Accusing Pakistan of harbouring and funding terror outfits responsible for violent incidents in the West and South Asia, the scholars at the United Nations have asked Islamabad to act.
The European Foundation for South Asian Studies (EFSAS), a policy research organisation based in Amsterdam, held a side-event on terrorism in South Asia, during the 36th Session of the UN Human Rights Council in Geneva.
Dr. Paul Stott, of the University of Leicester, said that many terror incidents have taken place in the U.K., which have its roots in Pakistan.
"My concern sometimes is that there are organisations banned in Pakistan, same organisatons banned in the U.K. and they seem to have maintained political religious structures. They seem to have organised funds. Pakistan should have learnt this lesson from 7/7 bombings where two of the four attackers were trained from Pakistan and obviously, they used those skills to attack the U.K. and that's the real problem," he said.
He added, "We can't keep our eyes out of the ball. We can't take our eyes off Pakistan; we can't take our eyes off the areas where some of the terrorist organisations from Pakistan have an influence and are able to recruit young people."
Dr. Stott used the term 'British Jihadism' to refer to the involvement of a not-so-insignificant number of British Sunni Muslims with Pakistani origin in armed Islamic groups since the early 1990s in Bosnia, Jammu and Kashmir and in Afghanistan.
He said that Pakistan has been using these terror outfits for proxy wars with its neighbours. In India's Jammu and Kashmir, the terror activities are perpetrated by outfits based in Pakistan, he added.
"You have state-sponsored terrorism, where the state simply turns a blind eye, because the action by terrorist groups is in their interest. Obviously, in Kashmir, Pakistan historically has taken the view in its interest, may be served by some of these jihadi organisations. That's the dangerous game to play, because once you start riding that tiger, you don't know what's going to happen and eventually you fall off", said Dr. Paul Scott.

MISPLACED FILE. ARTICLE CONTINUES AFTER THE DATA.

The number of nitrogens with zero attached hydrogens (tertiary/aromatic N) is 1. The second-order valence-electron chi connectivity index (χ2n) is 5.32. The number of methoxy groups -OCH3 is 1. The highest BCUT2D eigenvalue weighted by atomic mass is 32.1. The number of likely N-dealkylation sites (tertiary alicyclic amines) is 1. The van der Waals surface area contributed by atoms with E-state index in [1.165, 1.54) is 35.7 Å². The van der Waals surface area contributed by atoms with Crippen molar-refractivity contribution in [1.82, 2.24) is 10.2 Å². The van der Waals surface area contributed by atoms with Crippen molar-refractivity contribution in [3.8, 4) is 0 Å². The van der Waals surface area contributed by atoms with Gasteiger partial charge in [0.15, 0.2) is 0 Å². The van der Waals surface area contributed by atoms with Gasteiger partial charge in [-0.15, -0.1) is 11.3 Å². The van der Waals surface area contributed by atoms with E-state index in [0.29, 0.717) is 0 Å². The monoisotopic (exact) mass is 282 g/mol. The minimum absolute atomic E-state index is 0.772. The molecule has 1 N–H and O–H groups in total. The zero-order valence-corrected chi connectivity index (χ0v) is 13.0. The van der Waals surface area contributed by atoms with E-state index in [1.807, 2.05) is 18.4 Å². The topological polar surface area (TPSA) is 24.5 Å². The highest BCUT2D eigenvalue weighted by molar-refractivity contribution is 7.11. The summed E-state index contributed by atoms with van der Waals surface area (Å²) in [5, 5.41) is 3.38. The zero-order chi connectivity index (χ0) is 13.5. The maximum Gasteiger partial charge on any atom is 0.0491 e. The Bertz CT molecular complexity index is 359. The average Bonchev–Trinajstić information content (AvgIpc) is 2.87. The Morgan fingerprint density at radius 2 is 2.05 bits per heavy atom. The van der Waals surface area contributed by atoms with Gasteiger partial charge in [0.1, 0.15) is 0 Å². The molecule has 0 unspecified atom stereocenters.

Prof. Rob McCusker, a former FBI officer now teaching at the De Montfort University in Leicester said that Pakistan needs to find a way to deal with terrorism and give emphasis to find the source of funding these outfits.
He said, "I think Pakistan has an historical problem, which is the perception that you have harboured al Qaeda in the past; that there is enough support to al Qaeda and other similar organisations in Pakistan. Similarly, we have heard the questions from the audience today that the feeling in the U.K. that the majority of Muslims don't believe that 9/11 was perpetrated by Muslim terrorists. So, Pakistan has to draw upon its own expertise in its own area. There are a lot of Western-centric ideas given to Pakistan as how they should deal with things. Pakistan, as a country, has an expertise, knowledge and experience to deal with terrorism, far more than anymore in the West. I think we should be learning lessons from Pakistan. Islamabad also has to take a very systematic approach; they have to be shown to be engaging in all of the anti-terrorism efforts around the world that includes looking at the financing of terrorism which is a major issue. Not so much hiding criminal organisations there."
Burzine Waghmar, of the University of London's School of Oriental and African Studies, and Prof. Boris Wilke, a senior researcher and a political scientist at the Institute for Interdisciplinary Research on Conflict and Violence of the Bielefeld University in Germany, also spoke about terrorism and the Kashmir issue.
The event was moderated by Junaid Qureshi, a Kashmiri writer from the Valley of Kashmir and Director of EFSAS.